One interesting side effect of the COVID 19 pandemic has been the opportunity to take a closer look at the human animal bond. As the recent explosion in dog and cat ownership has shown, humans draw heavily on their pets for emotional and physical support. Many humans express love and devotion for their pets. However, what about the animals? Do they feel the same about us? In general the science advises that to conflate feelings and emotions is unwise. There are animal behaviours that connote emotions, but we cannot infer we therefore know what animals feel. 

All that said and setting to one side complex scientific and philosophical questions about the meaning and nature of love, there are indicators that dogs and even cats may feel something akin to affection for their humans. Here is a quick guide to some of the evidence: 

  • In 2014 a small study showed that during MRI scans the reward centres of the dog brain light up when they detect their owner’s scent. It seems the owner’s unique smell may be the canine equivalent of a loved one’s face or voice. Next time your pup steals a shoe or inhales deeply into your crotch they are not necessarily being naughty, they just love you and your smell! 
  • In 2015 a Japanese study found that when you and your dog gaze into each other’s eyes you may both experience a spike in oxytocin- the ‘love hormone’. It’s strong stuff and what mothers feel for their new-borns, and newly enamoured couples for each other. 
  • A 2016 study suggests dogs are uniquely attuned to human facial expressions and vocal tones and may ‘recognise’ human emotions. In tests dogs were able to match facial expressions to the appropriate tone of voice. This ability partly explains why some owners feel their dogs are empathetic.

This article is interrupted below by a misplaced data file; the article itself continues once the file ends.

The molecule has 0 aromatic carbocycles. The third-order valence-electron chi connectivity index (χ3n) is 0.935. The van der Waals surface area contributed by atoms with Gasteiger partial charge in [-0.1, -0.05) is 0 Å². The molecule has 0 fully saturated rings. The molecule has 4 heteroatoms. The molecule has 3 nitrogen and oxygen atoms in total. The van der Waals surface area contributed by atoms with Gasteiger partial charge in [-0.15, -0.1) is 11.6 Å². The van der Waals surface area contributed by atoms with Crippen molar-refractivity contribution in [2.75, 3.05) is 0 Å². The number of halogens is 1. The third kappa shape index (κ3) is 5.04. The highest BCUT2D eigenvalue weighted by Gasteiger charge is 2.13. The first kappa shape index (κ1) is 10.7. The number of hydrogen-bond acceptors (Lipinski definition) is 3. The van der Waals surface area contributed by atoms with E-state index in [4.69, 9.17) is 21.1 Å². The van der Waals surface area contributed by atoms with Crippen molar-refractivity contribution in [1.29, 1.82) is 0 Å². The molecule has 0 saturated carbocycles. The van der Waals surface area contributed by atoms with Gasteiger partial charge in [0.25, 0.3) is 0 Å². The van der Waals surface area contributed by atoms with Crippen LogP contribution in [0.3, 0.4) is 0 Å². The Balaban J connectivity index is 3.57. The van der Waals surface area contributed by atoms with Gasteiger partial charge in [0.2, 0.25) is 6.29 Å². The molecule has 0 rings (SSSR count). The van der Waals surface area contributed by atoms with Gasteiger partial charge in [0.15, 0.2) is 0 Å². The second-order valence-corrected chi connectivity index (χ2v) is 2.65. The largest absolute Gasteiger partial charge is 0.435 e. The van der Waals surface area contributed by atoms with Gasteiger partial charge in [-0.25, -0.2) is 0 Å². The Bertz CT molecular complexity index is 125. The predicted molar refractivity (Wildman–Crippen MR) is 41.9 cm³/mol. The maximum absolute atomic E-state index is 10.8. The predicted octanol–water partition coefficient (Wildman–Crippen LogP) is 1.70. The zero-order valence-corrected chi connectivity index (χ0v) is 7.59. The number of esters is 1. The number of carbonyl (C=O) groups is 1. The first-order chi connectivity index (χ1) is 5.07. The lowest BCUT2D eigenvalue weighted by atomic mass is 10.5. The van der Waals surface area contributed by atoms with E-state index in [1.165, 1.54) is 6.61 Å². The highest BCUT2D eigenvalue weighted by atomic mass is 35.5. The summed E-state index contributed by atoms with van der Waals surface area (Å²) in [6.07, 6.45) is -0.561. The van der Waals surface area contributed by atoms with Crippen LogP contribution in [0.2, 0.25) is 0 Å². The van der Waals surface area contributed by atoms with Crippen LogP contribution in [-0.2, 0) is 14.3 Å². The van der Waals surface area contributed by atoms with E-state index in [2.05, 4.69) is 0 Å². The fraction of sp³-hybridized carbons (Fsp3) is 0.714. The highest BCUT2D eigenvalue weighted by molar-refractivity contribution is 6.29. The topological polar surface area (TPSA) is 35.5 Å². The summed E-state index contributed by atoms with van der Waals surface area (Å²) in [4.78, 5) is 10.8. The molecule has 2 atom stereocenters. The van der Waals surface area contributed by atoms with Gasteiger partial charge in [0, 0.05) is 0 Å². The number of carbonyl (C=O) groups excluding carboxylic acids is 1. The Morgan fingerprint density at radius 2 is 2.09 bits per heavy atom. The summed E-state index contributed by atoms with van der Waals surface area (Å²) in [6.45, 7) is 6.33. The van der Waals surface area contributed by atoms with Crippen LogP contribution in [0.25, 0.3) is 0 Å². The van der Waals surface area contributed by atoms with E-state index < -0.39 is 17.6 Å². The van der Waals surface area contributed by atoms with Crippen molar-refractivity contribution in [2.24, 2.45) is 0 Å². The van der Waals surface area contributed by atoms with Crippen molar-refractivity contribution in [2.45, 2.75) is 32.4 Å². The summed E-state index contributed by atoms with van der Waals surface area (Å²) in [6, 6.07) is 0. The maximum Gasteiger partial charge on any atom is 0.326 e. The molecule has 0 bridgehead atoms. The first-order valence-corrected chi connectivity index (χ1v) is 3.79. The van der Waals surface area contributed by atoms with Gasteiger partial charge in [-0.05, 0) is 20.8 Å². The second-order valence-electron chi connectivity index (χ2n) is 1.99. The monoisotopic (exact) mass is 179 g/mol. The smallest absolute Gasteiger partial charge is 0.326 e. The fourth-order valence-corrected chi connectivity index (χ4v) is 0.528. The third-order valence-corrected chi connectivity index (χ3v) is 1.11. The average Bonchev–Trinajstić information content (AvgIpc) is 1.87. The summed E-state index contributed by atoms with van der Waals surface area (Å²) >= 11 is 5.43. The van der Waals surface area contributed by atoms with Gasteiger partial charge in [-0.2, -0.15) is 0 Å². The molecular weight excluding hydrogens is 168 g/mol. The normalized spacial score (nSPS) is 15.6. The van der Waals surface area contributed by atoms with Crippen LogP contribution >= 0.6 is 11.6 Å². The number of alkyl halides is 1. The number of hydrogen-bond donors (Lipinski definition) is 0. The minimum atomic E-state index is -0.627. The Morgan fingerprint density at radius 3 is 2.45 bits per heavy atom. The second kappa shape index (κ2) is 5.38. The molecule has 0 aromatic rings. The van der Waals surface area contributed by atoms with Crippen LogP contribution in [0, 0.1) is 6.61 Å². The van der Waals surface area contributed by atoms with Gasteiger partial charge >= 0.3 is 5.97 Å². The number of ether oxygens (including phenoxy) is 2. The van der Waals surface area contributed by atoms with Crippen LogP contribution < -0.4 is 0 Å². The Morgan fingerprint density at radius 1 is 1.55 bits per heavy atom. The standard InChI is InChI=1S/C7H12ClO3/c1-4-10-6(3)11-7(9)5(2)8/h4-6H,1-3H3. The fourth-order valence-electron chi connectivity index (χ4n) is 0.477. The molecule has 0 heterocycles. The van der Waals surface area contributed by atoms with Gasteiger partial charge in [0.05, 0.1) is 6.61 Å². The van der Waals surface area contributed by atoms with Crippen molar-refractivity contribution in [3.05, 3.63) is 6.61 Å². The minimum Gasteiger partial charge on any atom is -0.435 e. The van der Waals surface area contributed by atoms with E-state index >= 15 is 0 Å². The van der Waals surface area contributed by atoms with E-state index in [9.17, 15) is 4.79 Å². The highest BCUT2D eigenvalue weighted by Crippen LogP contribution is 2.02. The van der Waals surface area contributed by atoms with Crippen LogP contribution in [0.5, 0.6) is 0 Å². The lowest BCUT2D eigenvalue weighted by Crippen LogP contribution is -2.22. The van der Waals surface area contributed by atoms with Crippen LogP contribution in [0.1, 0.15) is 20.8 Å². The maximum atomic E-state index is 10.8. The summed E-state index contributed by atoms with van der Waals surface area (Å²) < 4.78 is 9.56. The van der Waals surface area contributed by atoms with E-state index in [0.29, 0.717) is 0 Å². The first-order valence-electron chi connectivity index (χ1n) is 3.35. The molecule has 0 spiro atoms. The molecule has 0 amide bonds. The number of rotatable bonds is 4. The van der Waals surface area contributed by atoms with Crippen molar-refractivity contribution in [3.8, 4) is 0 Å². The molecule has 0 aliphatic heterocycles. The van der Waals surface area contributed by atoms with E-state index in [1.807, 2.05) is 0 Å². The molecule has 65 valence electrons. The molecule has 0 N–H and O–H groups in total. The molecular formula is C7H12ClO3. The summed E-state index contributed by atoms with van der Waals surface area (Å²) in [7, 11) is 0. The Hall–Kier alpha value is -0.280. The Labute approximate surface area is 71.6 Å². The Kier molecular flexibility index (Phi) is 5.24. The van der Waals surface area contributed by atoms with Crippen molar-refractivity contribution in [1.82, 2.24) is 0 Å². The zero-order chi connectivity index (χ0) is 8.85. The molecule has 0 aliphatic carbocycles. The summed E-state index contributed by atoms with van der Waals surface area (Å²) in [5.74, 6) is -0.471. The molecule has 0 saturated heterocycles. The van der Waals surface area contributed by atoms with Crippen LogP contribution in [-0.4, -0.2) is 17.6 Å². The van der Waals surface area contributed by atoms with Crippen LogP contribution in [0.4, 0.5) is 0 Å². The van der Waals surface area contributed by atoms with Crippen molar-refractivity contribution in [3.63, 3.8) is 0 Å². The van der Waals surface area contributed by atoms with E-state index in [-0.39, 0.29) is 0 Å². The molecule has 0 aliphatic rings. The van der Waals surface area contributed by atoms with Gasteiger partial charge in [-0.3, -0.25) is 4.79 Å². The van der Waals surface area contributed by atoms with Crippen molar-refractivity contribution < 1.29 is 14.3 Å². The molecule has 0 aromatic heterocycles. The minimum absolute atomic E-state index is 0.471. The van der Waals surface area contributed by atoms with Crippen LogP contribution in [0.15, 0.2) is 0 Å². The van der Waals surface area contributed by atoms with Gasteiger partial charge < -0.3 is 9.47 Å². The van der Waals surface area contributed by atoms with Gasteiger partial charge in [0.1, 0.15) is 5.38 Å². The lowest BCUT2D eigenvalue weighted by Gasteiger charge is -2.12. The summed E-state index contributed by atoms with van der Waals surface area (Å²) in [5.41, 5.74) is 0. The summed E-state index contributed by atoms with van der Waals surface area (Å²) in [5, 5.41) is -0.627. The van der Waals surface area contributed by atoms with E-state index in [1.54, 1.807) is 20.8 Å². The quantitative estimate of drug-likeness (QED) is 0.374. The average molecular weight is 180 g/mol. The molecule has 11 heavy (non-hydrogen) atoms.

• More recently, ethologist Clive Wynne, an arch critic of anthropomorphism, now says dogs may indeed feel something akin to love. In his Book ‘Dog is Love: Why and How your Dog Loves You’ he refers to research where dogs will often choose the presence of their human over food. 
  • Wynne also discusses recent research that may explain much more about how dogs evolved and became domesticated. Humans with the rare genetic condition, Williams-Beuren syndrome, share a number of physical and mental characteristics, including unusually high extraversion and sociability scores. Research on the canine genome has revealed that dogs share similar gene variants, partly explaining why most dogs are so dependent on human contact and affection. 

Unsurprisingly, it has proven much more difficult to get pet cats into scanners or laboratory test scenarios, so the evidence here is thinner. Also, Felines are not so well domesticated that they depend on us utterly. But can cats love us or only what we can do for them? The jury is out, but it is thought that some cats are more social than others and many show signs of something akin to affection.  

  • A cat that flags his tail and moves brightly towards you is probably pleased to see you.  
  • If he rubs around you and butts you with his head, he is scenting you, making you smell familiar- the more you smell like him the stronger the bond. 
  • Slow eye closing is usually a sign of trust, if not more. Try it out and see if your cat responds.  
  • Cats also show trust and affiliation, if not affection, by leaning against you, grooming you with their tongue, even offering their tummy for a rub. 
  • Purring, once viewed as a signal of feline pleasure, is now thought to be more about communicating a desire for something or to prolong an event. Paradoxically, cats also purr when they are in pain. 

Leonie St Clair l